Support Players: The Unsung Heroes of Counter-Strike
A huge problem among top level teams is that they find themselves with too many players who want to be bigshots. The difficulty lies in the fact that there are only five players on a team, and only so many kills to go around. Naturally, not all players on the team will perform equally. When five different player’s egos come into play, it makes it very difficult to find balance and that’s where the frustration begins. So, the support role is the solution to this problem.
The support is someone who steps up and supports the team with flashbangs and smoke grenades. They usually work to get trade kills with their teammates and stay back to keep the number advantages on their side. Supports won’t typically make risky plays and will stick near other players to help wherever they can. Their contributions won’t show up on the scoreboard, but they make all the difference in high-level matches.
The Angry Fans
The dynamics here are much more subtle from a spectators perspective. When you see players under-preforming on the scoreboard, it becomes easy to point them out as the problem for their team. A lot of support players catch a lot of heat for their performances, but they are essential to the team.
One of North America’s finest, Cloud9’s Michael “Shroud” Grzesiek, has been catching a huge amount of criticism in the community in the last 6 months for his transition to more of a support role. When Shroud originally came to Cloud9, he was supposed to be a rifler. He has some of the best aim and game sense in North America, and so many are questioning why his scoreboard tallies have been so low.
Shroud began his transition after the addition of Jake “Stewie2k” Yip and Timothy “autimatic” Ta as rifler mains. Shroud said himself on his stream that he is “no longer the all-star” and that “his job now is to make [Stewie2k and autimatic] look good… I’ll die for them, I’ll flash for them, I’ll do anything for those guys”.
Some of the Best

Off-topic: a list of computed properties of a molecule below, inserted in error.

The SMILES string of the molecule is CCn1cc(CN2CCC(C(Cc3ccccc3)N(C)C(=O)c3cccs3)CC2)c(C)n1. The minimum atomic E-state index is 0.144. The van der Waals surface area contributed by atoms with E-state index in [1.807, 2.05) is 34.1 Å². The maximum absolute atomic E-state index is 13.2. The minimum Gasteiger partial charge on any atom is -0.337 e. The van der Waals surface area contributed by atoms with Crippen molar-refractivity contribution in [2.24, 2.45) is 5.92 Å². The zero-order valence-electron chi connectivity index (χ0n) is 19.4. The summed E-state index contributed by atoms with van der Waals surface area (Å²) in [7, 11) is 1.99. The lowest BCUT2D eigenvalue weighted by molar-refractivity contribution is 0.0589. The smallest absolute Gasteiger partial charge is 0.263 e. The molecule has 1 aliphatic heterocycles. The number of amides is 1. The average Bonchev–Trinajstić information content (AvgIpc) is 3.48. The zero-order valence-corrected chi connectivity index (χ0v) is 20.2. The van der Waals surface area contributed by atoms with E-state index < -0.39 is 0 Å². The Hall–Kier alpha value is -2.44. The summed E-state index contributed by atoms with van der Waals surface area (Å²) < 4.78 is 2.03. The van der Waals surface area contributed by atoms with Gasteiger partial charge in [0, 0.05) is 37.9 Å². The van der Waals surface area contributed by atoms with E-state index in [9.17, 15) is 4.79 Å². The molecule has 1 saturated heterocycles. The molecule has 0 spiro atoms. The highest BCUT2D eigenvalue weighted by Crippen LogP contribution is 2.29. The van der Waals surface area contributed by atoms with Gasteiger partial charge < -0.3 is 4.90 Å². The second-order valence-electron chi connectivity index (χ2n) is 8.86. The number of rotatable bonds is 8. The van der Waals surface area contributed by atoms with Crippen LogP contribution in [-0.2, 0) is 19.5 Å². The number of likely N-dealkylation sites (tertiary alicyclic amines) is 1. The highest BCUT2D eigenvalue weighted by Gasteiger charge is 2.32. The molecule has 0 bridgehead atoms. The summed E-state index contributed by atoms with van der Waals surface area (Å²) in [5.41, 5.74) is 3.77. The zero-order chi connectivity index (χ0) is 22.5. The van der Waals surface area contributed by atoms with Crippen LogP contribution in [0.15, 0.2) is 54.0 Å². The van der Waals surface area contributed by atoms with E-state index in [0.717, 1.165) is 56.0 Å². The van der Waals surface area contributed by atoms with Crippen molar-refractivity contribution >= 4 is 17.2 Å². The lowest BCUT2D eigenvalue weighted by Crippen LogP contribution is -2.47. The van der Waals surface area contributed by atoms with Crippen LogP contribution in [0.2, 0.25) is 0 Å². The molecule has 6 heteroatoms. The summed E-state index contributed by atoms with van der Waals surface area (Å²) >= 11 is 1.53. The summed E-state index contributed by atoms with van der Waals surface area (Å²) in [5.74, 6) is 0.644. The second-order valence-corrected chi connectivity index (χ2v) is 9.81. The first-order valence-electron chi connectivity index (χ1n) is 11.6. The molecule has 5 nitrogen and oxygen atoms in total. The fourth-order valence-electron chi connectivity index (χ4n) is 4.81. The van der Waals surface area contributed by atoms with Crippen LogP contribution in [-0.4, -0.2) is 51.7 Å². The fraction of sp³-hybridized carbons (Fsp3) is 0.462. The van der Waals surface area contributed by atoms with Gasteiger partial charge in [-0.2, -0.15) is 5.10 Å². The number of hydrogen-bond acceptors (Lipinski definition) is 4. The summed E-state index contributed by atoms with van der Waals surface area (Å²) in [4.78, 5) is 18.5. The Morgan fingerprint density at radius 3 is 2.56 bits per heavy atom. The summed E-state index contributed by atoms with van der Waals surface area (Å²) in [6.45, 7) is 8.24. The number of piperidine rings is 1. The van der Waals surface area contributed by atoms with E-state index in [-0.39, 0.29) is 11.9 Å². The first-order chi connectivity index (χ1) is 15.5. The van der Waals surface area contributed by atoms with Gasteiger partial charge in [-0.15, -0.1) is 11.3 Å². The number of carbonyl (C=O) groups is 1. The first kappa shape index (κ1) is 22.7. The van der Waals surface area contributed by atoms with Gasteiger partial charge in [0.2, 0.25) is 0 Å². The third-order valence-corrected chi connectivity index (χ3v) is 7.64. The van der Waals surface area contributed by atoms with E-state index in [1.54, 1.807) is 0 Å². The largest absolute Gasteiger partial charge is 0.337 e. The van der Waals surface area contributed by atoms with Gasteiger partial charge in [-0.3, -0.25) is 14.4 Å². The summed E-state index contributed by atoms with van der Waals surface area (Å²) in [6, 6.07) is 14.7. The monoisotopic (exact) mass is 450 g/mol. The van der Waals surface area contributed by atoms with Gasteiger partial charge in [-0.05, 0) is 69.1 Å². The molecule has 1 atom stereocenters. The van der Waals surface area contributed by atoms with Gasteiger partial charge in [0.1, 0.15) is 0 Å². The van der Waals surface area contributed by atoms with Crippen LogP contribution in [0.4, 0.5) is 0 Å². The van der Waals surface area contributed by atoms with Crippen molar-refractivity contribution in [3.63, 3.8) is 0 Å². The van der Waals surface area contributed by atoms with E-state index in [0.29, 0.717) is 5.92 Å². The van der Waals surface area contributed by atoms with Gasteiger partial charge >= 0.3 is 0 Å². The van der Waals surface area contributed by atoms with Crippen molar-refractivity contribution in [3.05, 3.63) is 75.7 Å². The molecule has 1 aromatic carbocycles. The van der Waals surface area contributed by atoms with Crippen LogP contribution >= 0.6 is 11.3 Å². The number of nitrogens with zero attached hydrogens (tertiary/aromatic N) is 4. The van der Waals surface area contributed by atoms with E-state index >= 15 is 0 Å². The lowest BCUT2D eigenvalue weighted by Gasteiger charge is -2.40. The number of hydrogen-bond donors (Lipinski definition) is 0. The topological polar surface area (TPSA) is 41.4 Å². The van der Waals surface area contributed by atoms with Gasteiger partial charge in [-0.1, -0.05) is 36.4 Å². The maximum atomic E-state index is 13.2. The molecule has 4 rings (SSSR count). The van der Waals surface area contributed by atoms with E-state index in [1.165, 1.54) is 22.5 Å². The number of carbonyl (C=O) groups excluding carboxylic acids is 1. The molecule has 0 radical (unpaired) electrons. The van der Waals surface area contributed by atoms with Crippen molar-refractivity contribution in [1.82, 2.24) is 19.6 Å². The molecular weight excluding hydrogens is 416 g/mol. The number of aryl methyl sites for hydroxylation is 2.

Astralis’ Andreas “Xyp9x” Højsleth
The current support player for Astralis, Andreas “Xyp9x” Højsleth, is world renowned for his skill. Xyp9x has been outstanding for Astralis in 2017 and was essential in their completion of their quest for a major trophy. Back in January, when Astralis took their victory over Virtus Pro, he was able to step up and get key kills on the second and third map which massively helped them secure the series.
G2’s Nathan “NBK” Schmitt
Nathan “NBK” Schmitt is a strong rifler and support player for G2 E-sports. Having spent the entirety of his career on French CS:GO teams, he has been able to master the support role for his team. He just recently switched to G2 back in February, but his support skill was on a strong display for the two years he spent on Team EnVyUs.
Cloud 9’s Michael “Shroud” Grzesiek
Some might find this pick questionable. Shroud is still widely regarded as an aggressive fragger and not so much a support player. But be assured, Shroud is the real deal for supports. He has already proven that he is an amazing rifler and one of the best in North America. He will definitely take some more time to fully adjust to his role, but even he himself said it’s time for this change.
Why Supports Deserve More Respect
A lot of people will look at Xyp9x’s, NBK’s and Shroud’s scores and become disappointed with their results. However, all the hard work they are putting in to help the team is going unrecognized. It’s the contributions outside of the scoreboard that really make the difference in the top tier teams. It’s not so much the number of kills a player has, but when and where they got the kills as well as what they mean for the game. Support players put their egos aside and play with confidence for their team, which deserves more recognition.